GENEVA — The global trade talks on the role of cotton subsidies and their effect on poor African nations were suspended Wednesday after countries objected to a U.S. proposal to broaden the scope of the negotiations.

The U.S. had sought to expand the World Trade Organization’s cotton subcommittee’s agenda to encompass other textile-related issues, such as market access. That caused the poor African farming nations that have been pushing the cotton issue to pull out.

“We have to focus on cotton, the mandate is clear, and not focus on other things,” Samuel Amehou, Benin’s ambassador to the WTO, said in a phone interview.

Amehou pointed out that if the cotton talks are not fast-tracked, the problems of the poor West African exporters will be exacerbated. The African group and a number of other countries, including India, Egypt, Brazil, Pakistan, China and Japan, said the committee had agreed to discuss only agriculture issues and should remain focused on subsidies.

Since early 2003, Benin, along with Burkina Faso, Chad and Mali, have spearheaded calls for cotton subsidies to be eliminated. Those nations complain the U.S.’s payments to its farmers make it impossible for them to compete in one of the few international market segments in which they have a strong presence.

Differences over cotton subsidies contributed to the collapse of the WTO’s Cancún trade summit in September 2003. However, last July the WTO’s 148 members, as part of the framework accord that put the Doha round of talks back on track, agreed to deal with the cotton issue “ambitiously, expeditiously and specifically.”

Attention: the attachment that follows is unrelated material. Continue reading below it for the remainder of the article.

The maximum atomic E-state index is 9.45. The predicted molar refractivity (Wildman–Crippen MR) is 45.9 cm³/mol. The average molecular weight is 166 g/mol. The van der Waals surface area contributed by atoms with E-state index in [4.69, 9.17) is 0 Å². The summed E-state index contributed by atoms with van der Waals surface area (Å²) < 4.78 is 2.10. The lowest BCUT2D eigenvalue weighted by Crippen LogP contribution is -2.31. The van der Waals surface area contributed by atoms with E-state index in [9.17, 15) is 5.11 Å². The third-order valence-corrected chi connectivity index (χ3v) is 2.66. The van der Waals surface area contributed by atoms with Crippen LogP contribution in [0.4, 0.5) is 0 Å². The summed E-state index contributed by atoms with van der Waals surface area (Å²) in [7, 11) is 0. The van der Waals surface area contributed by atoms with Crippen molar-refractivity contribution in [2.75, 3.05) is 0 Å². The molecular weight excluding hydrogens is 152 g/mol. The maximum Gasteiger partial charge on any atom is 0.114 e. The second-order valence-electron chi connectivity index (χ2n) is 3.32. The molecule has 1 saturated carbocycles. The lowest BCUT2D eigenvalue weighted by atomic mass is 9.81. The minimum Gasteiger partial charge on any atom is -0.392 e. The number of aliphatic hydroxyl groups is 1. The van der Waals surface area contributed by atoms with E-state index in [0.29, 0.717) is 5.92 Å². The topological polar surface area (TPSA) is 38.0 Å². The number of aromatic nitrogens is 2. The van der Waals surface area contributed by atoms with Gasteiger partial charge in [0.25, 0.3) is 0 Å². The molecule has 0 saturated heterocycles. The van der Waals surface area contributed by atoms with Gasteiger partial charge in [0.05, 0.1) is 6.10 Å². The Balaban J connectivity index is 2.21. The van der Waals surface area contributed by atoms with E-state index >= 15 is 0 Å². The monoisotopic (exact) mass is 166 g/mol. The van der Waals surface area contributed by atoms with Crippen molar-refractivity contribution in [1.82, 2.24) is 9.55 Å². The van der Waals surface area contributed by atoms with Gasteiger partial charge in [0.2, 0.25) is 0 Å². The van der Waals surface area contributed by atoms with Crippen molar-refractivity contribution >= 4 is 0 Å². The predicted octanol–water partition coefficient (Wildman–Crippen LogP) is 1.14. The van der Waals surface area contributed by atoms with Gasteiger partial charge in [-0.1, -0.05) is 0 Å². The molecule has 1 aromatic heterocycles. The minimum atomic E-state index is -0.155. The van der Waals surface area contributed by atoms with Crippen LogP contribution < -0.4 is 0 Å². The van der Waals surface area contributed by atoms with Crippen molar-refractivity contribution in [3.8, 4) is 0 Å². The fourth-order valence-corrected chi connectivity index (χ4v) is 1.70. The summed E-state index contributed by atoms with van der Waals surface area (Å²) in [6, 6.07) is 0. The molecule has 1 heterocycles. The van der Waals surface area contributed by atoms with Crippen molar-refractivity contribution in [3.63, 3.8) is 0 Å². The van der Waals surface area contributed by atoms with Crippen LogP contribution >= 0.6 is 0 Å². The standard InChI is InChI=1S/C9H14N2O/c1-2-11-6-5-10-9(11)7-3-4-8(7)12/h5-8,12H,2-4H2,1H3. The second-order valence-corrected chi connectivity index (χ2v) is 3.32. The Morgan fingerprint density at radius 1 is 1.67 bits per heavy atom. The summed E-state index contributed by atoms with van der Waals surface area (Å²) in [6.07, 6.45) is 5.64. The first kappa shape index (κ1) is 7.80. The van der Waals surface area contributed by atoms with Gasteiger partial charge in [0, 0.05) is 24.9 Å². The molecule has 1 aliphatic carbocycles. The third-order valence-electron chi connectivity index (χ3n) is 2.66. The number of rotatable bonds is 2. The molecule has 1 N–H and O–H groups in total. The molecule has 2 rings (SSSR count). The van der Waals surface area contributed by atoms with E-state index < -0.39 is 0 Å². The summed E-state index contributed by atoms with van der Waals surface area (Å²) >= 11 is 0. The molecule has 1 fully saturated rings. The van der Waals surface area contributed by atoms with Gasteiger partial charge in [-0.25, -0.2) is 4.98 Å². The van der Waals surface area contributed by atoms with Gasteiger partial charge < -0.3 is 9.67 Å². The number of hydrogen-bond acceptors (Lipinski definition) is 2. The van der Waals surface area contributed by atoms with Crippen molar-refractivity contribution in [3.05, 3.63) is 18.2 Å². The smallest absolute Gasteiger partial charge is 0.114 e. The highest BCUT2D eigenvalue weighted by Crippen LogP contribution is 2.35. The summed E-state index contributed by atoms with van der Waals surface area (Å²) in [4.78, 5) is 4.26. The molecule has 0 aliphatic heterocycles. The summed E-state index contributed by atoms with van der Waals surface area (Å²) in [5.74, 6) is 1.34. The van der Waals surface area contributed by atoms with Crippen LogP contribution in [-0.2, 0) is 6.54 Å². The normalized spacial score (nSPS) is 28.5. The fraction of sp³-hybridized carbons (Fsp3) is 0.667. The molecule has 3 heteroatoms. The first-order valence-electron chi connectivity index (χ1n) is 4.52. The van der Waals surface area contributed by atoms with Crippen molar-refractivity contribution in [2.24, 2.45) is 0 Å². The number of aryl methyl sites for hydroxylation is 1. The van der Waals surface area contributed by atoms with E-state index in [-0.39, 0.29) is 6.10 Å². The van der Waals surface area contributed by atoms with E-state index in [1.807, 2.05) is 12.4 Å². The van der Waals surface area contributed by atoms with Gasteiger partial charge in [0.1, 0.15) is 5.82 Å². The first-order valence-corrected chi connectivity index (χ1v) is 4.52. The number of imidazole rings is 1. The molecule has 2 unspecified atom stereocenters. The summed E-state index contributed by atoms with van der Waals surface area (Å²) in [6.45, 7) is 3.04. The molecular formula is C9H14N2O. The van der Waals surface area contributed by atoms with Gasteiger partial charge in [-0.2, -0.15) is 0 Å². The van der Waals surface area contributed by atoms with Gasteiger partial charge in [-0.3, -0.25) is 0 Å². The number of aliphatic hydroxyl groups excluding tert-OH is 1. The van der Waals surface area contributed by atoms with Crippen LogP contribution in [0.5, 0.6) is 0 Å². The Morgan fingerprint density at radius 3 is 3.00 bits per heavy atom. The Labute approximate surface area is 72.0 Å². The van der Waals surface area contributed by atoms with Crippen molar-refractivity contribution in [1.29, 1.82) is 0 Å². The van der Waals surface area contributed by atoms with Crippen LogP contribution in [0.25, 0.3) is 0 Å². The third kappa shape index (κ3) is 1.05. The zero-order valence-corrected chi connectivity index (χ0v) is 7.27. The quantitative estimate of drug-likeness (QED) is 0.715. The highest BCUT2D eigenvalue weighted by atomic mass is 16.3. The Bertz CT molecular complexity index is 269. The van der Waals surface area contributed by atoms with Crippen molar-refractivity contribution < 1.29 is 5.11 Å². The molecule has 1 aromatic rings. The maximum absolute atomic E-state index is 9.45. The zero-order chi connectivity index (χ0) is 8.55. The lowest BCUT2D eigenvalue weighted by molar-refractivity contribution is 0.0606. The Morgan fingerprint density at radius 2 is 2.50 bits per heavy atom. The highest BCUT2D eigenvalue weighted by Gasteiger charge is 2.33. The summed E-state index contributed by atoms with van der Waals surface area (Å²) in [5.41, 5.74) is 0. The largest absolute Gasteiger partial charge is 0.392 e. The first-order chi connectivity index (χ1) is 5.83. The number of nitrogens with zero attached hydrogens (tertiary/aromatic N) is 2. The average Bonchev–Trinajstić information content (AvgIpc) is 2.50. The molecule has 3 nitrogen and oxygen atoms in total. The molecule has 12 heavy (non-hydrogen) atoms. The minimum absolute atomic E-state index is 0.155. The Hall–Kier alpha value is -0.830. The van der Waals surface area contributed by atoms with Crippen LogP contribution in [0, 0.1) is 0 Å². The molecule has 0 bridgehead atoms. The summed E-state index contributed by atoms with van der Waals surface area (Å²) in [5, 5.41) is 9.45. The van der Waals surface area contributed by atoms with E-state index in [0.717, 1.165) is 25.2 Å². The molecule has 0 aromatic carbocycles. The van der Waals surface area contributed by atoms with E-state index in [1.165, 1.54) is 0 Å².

The chairman of the subcommittee, Ambassador Tim Groser, of New Zealand, cautioned delegates that the entire Doha round would fail without a resolution on cotton.

Groser said in excess of 100 million farmers in more than 80 poor countries produce cotton. He added that the subcommittee remains on call and could meet again within days should his consultations lead to an agreement on the work program.

“It appears the U.S. idea will not fly,” said a senior Asian trade diplomat, who spoke on the condition of anonymity.

Ambassador Amina Mohamed of Kenya, the new chairwoman of the WTO’s ruling General Council, said on Wednesday that the sectoral initiative on cotton is seen by Africa and other poor regions as a “key” test of the development responsiveness of the WTO.

This story first appeared in the February 18, 2005 issue of WWD. Subscribe Today.

“If they can’t agree, it’s not a good omen for the cotton negotiations,” said Amy Barry, trade specialist with the advocacy group Oxfam International.

Peter Allgeier, deputy U.S. trade representative, said the U.S. is trying to address many of the cotton-related development issues facing poor African nations “through our own bilateral programs and through multinational institutions.”

A report by the Rome-based Food & Agriculture Organization on agricultural commodity markets said eliminating all cotton subsidies would increase worldwide cotton prices 5 to 11 percent and “would prompt an expansion in African exports of at least 9 percent and possibly as much as 38 percent.”

But Alexander Sarris, the FAO’s director of commodities and trade, said if the U.S. and European Union dropped their subsidies, the countries that would see the greatest increase in exports would be those with more advanced developing economies, such as Brazil, Pakistan, India and Uzbekistan. He said poor West African countries such as Benin would also benefit, but “not as much.”

Separately, Allgeier addressed a call by a bipartisan group of U.S. lawmakers to repeal China’s permanent normal trade relations status. He said taking away PNTR for China would disrupt U.S. efforts to deal with problems related to Chinese trade through the World Trade Organization.

“We think that the best way actually to deal with any country is within the system of rules and dispute settlement and nondiscrimination that we have here in the WTO,” he said.

Taking away China’s trade status would disrupt dealings at the global trade forum.

“We just don’t think that’s the most productive way to go forward,” Allgeier added.